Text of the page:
God is neither good nor bad. He is like the nuclear power, in itself, in the right hands he is a blessing, and in the wrong hands he is a barbarian. We can make the Bible, Quran, Torah, Bhagvad Gita, Guru Granth Saheb and other religious text to be hell or heaven; it is not about God, but about the disgusting selfishness in us. We need to take responsibility for the balance and not blame God or Religion for it.
Now, onto this week's question, which panelist Cindy Rigby suggested after she read this column by Gary Gutting, a Notre Dame Philosophy professor. The essay hits on several major questions, but the one for this week deals with this issue: If you believe in God, do you believe God is good? If so, why?
Fifteen Texas Faith Panelists weigh in on this, here is Mike’s take:
If you don't believe God is good, please explain.
MIKE GHOUSE, President Foundation for Pluralism, Dallas
God is neither good nor bad, and it is not micro-managing every moment of the universe either.
It is not a being, not a thing, and not an entity but simply the energy that caused a "balanced universe" and functions on the principle of balance, where every component of it is programmed to seek its own balance; both physical and metaphysical.
For lack of linguistic expression, we normally address God as "him" instead of "her." God only knows what it is. Indeed, we have created God in our own image. Each one of the 7 billion of us has a belief and a perception, each perception is unique like our thumb print.
The Jewish culture expresses it beautifully in a dialogue between God and Abraham to illustrate the point. Apparently God tells Abraham to be grateful. He says, "I created you, and you exist because of me." To which Abraham retorts, "Wait a minute, you exist because of me. Had it not for me, who would have known you? "
The dished-out versions of God did not appeal to me for nearly half of my life, but in my reflective moments, I believed that there is something that is causing life and death, and systematically changing forms of matter, not necessarily second by second, but according to a well-defined system.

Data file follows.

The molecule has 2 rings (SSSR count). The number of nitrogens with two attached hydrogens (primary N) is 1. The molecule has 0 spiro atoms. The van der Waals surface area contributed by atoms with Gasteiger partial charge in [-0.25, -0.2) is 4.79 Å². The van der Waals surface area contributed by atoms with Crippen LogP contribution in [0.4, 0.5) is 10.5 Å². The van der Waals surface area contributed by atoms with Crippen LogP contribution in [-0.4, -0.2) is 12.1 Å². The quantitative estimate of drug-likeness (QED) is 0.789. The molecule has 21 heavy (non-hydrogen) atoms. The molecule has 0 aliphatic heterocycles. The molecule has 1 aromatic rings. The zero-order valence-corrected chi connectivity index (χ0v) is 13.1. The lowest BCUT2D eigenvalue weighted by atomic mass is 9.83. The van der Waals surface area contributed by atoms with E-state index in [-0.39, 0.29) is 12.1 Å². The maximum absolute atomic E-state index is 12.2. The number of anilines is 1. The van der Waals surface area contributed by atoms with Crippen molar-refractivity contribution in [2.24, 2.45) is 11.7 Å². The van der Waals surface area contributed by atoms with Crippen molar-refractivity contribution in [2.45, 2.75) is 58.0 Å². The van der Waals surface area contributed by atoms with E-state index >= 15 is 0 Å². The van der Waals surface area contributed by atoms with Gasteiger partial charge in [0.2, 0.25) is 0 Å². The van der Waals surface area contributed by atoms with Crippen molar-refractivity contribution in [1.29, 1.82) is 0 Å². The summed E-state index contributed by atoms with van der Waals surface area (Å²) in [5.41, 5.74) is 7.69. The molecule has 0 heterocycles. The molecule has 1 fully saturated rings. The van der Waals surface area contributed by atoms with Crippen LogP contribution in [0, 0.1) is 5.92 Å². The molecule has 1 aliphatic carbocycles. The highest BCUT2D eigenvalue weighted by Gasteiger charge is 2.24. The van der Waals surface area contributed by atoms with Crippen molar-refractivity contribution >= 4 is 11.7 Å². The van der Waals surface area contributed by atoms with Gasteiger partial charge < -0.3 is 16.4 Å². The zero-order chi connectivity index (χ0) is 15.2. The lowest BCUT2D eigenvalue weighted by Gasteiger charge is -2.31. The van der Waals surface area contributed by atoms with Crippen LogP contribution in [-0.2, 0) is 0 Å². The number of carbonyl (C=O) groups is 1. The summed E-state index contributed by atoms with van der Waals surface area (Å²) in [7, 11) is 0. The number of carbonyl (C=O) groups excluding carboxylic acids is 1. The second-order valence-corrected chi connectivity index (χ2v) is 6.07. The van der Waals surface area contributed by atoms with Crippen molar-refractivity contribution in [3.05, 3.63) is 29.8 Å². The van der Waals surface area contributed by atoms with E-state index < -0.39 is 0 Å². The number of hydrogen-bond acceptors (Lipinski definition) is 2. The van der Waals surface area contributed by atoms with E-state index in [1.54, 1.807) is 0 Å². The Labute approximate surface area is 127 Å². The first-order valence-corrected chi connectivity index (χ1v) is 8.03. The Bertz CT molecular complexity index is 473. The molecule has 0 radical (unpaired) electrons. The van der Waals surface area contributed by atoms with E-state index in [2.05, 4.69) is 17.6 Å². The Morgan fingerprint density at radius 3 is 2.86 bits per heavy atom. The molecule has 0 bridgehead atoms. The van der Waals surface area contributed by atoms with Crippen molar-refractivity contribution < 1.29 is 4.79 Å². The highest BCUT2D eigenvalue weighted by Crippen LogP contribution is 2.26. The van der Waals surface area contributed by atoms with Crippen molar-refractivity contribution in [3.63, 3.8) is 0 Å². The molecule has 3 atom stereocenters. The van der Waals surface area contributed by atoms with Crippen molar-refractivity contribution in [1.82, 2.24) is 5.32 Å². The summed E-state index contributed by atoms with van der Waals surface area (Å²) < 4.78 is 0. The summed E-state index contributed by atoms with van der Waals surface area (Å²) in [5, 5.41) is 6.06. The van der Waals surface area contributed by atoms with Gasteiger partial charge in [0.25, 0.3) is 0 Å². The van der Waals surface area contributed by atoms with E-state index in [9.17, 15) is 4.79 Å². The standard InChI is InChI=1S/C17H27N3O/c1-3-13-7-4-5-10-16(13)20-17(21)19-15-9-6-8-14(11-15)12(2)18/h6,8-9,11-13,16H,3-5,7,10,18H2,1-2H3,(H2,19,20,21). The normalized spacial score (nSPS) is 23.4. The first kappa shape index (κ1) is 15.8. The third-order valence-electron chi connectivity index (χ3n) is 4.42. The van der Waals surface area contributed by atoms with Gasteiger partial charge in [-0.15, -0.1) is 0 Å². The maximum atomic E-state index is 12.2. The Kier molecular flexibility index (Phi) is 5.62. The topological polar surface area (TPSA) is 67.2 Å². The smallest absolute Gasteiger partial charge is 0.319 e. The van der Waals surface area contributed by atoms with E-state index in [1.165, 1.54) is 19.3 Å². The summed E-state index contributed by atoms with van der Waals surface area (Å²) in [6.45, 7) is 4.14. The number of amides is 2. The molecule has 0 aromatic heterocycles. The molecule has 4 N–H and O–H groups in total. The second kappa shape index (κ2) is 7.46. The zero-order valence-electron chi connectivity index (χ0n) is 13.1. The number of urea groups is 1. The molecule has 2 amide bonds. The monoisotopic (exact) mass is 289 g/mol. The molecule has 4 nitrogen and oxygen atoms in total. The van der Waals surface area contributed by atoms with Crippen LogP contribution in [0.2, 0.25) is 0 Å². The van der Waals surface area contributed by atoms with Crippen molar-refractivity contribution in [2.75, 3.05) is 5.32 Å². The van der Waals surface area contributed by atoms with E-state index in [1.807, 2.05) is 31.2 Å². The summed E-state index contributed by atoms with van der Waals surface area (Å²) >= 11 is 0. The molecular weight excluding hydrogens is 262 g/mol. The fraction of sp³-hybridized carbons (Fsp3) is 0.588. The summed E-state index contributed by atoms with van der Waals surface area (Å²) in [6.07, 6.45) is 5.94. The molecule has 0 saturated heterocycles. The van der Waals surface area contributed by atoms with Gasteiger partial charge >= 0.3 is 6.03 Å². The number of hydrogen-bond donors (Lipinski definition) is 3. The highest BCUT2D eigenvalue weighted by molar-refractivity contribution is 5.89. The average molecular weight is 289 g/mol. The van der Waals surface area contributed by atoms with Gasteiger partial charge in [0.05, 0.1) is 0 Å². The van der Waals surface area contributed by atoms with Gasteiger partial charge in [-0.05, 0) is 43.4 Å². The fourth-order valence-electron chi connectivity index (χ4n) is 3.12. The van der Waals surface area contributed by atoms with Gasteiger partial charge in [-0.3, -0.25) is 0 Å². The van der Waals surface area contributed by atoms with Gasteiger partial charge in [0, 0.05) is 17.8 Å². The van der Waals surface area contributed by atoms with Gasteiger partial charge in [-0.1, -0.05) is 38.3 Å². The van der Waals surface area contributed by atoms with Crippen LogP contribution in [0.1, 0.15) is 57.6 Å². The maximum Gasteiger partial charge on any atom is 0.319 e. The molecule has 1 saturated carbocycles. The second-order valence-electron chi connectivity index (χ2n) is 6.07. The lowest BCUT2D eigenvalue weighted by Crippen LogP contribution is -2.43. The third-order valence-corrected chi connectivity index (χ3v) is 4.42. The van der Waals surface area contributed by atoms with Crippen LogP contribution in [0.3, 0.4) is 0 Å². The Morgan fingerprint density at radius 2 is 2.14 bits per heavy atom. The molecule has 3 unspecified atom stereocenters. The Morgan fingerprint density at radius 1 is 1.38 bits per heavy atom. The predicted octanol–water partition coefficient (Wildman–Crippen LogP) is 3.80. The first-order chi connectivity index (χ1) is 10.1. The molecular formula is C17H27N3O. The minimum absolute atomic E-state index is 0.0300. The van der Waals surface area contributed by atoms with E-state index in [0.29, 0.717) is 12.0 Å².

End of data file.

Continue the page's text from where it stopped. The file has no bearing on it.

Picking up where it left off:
There is a song in Urdu/ Hindi language by the late Nusrat Fateh Ali Khan. It was a signature song for my talk radio show between 2003 and 2005. And it was called "Wisdom of Religion, all the beautiful Religions."
Our fellow panelist Nityananda Das co- hosted over 100 hours of talk on Hinduism with me, while I did 500 hours of wisdom of all religions. The show opened with the song, "Koi to hai jo nizam-e-hasti chala raha hai, wahi khuda hai."
There is some energy, some power out there that has programmed to run the world systems with precision; someone who is causing day and night, someone who is changing the seasons, someone who is causing the planets to remain in orbits and someone who gives life and ends it as well... that someone must be God.
When universe came into being, through evolution, creation or big bang, it produced two major items: Matter and Life.
Matter is programmed to "remain" balanced with a few anomalies built into it. But overall the universe is on autopilot. It is programmed to run with precision and it will. Jupiter, Earth and the moon will orbit precisely, planets and other universes are expanding and shrinking but have their own space, and their own systems functioning with the laws of physics in place.
However, life in general, but human life in particular was not set on autopilot. A new component was added between balance and life; free will and a brain capable of finding the balance.
So this creator or causer of life is about balance. When we are at balance we have found home (God), defined in terms of living without anxiety, fear or discomfort. I believe this was the bottom line message of Abraham, Zoroaster, Moses, Buddha, Krishna, Jesus, Muhammad, Nanak, Bahaullah, Confucius and all the great teachers.
They manifested love of the creator God (balance) and sought creating cohesive societies where no one has to live with fear of the other. Their intensified effort was directed to get us out of utterly disgustingly selfish interests to the interests of the humanity to achieve salvation, mukti, moksha, nijaat and freedom. Also known as being in heaven.
God is like the nuclear power, in itself, it is neither good nor bad, but in the right hands he is a blessing, and in the wrong hands he is a barbarian (Quran 84:7-15). We can make the Bible, Quran, Torah, Bhagvad Gita, Guru Granth Saheb and other religious text to be hell or heaven; it is not about God, but about the disgusting selfishness in us. We need to take responsibility for the balance and not blame God or Religion for it.
For the rest of the fourteen opinions, please visit Dallas Morning News: http://religionblog.dallasnews.com/archives/2012/04/texas-faith-is-god-good.html
MikeGhouse is committed to building a Cohesive America and offers pluralistic solutions on issues of the day. He is a professional speaker, thinker and a writer on pluralism, politics, civic affairs, Islam, India, Israel, peace and justice. Mike is a frequent guest on Sean Hannity show on Fox TV, and a commentator on national radio networks, he writes weekly at Dallas Morning News and regularly at Huffington post, The Smirking Chimp and several other periodicals. His daily blog is www.TheGhousediary.com